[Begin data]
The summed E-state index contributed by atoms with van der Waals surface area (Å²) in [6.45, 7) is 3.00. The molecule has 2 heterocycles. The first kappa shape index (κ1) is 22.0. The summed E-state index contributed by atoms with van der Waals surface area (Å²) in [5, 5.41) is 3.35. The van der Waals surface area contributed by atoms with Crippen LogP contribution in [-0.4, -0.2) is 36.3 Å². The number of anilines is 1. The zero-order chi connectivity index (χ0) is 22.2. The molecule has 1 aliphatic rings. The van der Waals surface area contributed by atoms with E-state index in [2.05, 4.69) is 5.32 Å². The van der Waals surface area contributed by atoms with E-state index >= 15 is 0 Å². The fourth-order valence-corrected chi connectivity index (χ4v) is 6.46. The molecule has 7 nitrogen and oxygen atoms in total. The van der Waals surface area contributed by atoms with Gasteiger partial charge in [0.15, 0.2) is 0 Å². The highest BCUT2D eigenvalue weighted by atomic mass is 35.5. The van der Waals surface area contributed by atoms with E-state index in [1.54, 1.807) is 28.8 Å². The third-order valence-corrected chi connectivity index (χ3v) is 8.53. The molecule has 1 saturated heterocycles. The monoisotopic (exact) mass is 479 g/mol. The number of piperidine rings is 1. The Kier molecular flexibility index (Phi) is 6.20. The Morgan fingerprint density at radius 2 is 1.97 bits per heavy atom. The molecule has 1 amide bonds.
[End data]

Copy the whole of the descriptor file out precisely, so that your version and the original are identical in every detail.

The summed E-state index contributed by atoms with van der Waals surface area (Å²) in [6.45, 7) is 3.00. The molecule has 2 heterocycles. The first kappa shape index (κ1) is 22.0. The summed E-state index contributed by atoms with van der Waals surface area (Å²) in [5, 5.41) is 3.35. The van der Waals surface area contributed by atoms with Crippen LogP contribution in [-0.4, -0.2) is 36.3 Å². The number of anilines is 1. The zero-order chi connectivity index (χ0) is 22.2. The molecule has 1 aliphatic rings. The van der Waals surface area contributed by atoms with E-state index in [2.05, 4.69) is 5.32 Å². The van der Waals surface area contributed by atoms with E-state index >= 15 is 0 Å². The fourth-order valence-corrected chi connectivity index (χ4v) is 6.46. The molecule has 7 nitrogen and oxygen atoms in total. The van der Waals surface area contributed by atoms with Gasteiger partial charge in [0.15, 0.2) is 0 Å². The highest BCUT2D eigenvalue weighted by atomic mass is 35.5. The van der Waals surface area contributed by atoms with E-state index in [1.54, 1.807) is 28.8 Å². The third-order valence-corrected chi connectivity index (χ3v) is 8.53. The molecule has 1 saturated heterocycles. The monoisotopic (exact) mass is 479 g/mol. The number of piperidine rings is 1. The Kier molecular flexibility index (Phi) is 6.20. The Morgan fingerprint density at radius 2 is 1.97 bits per heavy atom. The molecule has 1 amide bonds.